When Arthur Fellig otherwise known as Weegee was asked what it took to create a great photograph he simply said "f/8 and be there". Unfortunately that isn't all that it takes. He left out the creativity part of the equation. How to interact with one's subject to produce an "experience", not just a static photo that says "here it is".
When it comes to nature photography, too many of us are happy with the "here it is" photo. Here's a photo of a snowy owl, here's a photo of a bald eagle. The question is, what is that eagle feeling, how best can you bring out the feeling of tiredness and hunger in the snowy owl after its long migration without making it suffer for your art. That is the true measure of a photograph; the feelings that it can evoke in the viewer and how to convey what the subject is feeling.
My images are not the prime example of great wildlife photography, nor do I hold them out to be. However my task as of late has become the keen intent to bring out a) the emotion of the animals that I photograph, b) to bring the viewer into the photograph to see it on a more visceral level.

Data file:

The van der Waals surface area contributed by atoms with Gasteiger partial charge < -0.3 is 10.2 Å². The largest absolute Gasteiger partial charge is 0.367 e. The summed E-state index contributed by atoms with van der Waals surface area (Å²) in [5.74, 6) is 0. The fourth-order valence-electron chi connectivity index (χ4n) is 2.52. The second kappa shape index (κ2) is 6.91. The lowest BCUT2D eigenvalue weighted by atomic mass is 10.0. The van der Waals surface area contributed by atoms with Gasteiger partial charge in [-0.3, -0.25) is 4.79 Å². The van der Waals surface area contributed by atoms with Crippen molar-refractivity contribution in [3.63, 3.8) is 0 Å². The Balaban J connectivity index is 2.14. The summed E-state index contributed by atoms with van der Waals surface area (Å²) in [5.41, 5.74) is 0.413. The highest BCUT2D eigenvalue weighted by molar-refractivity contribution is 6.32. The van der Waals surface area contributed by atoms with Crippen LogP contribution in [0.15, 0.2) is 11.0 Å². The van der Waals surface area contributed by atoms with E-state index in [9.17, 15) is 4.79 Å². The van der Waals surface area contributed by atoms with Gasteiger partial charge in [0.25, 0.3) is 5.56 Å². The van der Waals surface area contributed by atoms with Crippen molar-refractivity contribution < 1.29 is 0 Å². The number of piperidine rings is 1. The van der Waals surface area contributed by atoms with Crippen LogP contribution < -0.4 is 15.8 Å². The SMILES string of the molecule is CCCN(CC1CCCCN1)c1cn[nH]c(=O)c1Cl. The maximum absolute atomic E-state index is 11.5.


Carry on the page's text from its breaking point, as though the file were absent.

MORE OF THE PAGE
Unless you bring the photograph to life by trying to capture the emotions of the subjects, your photograph is a "here it is" proclamation...a dead photograph. Master Photographer Henri-Cartier Bresson stated very clearly: “To photograph is to hold one’s breath, when all faculties converge to capture fleeting reality. It’s at that precise moment that mastering an image becomes a great physical and intellectual joy.”
There is something about nature that draws a person in - that makes the ordinary person feel at home. Whether it is a subliminal call to our wild ancestors or not, it is a visceral feeling - the kinship that we feel with our animal neighbours.
That is what I hope to capture in my photographs and will continue to strive for.